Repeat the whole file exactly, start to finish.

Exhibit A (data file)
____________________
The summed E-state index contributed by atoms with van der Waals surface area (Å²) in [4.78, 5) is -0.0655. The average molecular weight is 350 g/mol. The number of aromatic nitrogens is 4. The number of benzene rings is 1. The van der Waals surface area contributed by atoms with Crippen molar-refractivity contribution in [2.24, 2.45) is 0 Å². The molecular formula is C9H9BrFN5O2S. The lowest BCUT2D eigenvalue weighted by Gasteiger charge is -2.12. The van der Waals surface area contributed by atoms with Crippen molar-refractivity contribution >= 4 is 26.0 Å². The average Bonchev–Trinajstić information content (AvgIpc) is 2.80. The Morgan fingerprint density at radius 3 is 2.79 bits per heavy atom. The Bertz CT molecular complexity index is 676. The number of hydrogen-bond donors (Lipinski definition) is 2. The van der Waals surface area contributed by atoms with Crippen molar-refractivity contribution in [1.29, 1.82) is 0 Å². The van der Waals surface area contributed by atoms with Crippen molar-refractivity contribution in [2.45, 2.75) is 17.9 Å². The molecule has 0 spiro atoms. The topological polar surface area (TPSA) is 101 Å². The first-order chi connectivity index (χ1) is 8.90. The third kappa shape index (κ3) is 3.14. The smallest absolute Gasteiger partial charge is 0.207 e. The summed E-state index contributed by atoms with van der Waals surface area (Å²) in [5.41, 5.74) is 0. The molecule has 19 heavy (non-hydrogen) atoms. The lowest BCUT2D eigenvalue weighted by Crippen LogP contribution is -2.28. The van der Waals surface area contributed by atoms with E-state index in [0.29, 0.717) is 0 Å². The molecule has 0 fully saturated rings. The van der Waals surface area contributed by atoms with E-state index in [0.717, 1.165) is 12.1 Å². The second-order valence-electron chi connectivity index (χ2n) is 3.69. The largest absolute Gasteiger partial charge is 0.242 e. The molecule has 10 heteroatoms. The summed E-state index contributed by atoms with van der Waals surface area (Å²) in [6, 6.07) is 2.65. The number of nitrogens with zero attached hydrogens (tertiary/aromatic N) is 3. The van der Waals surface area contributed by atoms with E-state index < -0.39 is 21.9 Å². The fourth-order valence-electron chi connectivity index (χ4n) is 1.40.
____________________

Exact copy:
The summed E-state index contributed by atoms with van der Waals surface area (Å²) in [4.78, 5) is -0.0655. The average molecular weight is 350 g/mol. The number of aromatic nitrogens is 4. The number of benzene rings is 1. The van der Waals surface area contributed by atoms with Crippen molar-refractivity contribution in [2.24, 2.45) is 0 Å². The molecular formula is C9H9BrFN5O2S. The lowest BCUT2D eigenvalue weighted by Gasteiger charge is -2.12. The van der Waals surface area contributed by atoms with Crippen molar-refractivity contribution >= 4 is 26.0 Å². The average Bonchev–Trinajstić information content (AvgIpc) is 2.80. The Morgan fingerprint density at radius 3 is 2.79 bits per heavy atom. The Bertz CT molecular complexity index is 676. The number of hydrogen-bond donors (Lipinski definition) is 2. The van der Waals surface area contributed by atoms with Crippen molar-refractivity contribution in [1.29, 1.82) is 0 Å². The van der Waals surface area contributed by atoms with Crippen molar-refractivity contribution in [2.45, 2.75) is 17.9 Å². The molecule has 0 spiro atoms. The topological polar surface area (TPSA) is 101 Å². The first-order chi connectivity index (χ1) is 8.90. The third kappa shape index (κ3) is 3.14. The smallest absolute Gasteiger partial charge is 0.207 e. The summed E-state index contributed by atoms with van der Waals surface area (Å²) in [5.41, 5.74) is 0. The molecule has 19 heavy (non-hydrogen) atoms. The lowest BCUT2D eigenvalue weighted by Crippen LogP contribution is -2.28. The van der Waals surface area contributed by atoms with E-state index in [0.29, 0.717) is 0 Å². The molecule has 0 fully saturated rings. The van der Waals surface area contributed by atoms with E-state index in [0.717, 1.165) is 12.1 Å². The second-order valence-electron chi connectivity index (χ2n) is 3.69. The largest absolute Gasteiger partial charge is 0.242 e. The molecule has 10 heteroatoms. The summed E-state index contributed by atoms with van der Waals surface area (Å²) in [6, 6.07) is 2.65. The number of nitrogens with zero attached hydrogens (tertiary/aromatic N) is 3. The van der Waals surface area contributed by atoms with E-state index < -0.39 is 21.9 Å². The fourth-order valence-electron chi connectivity index (χ4n) is 1.40.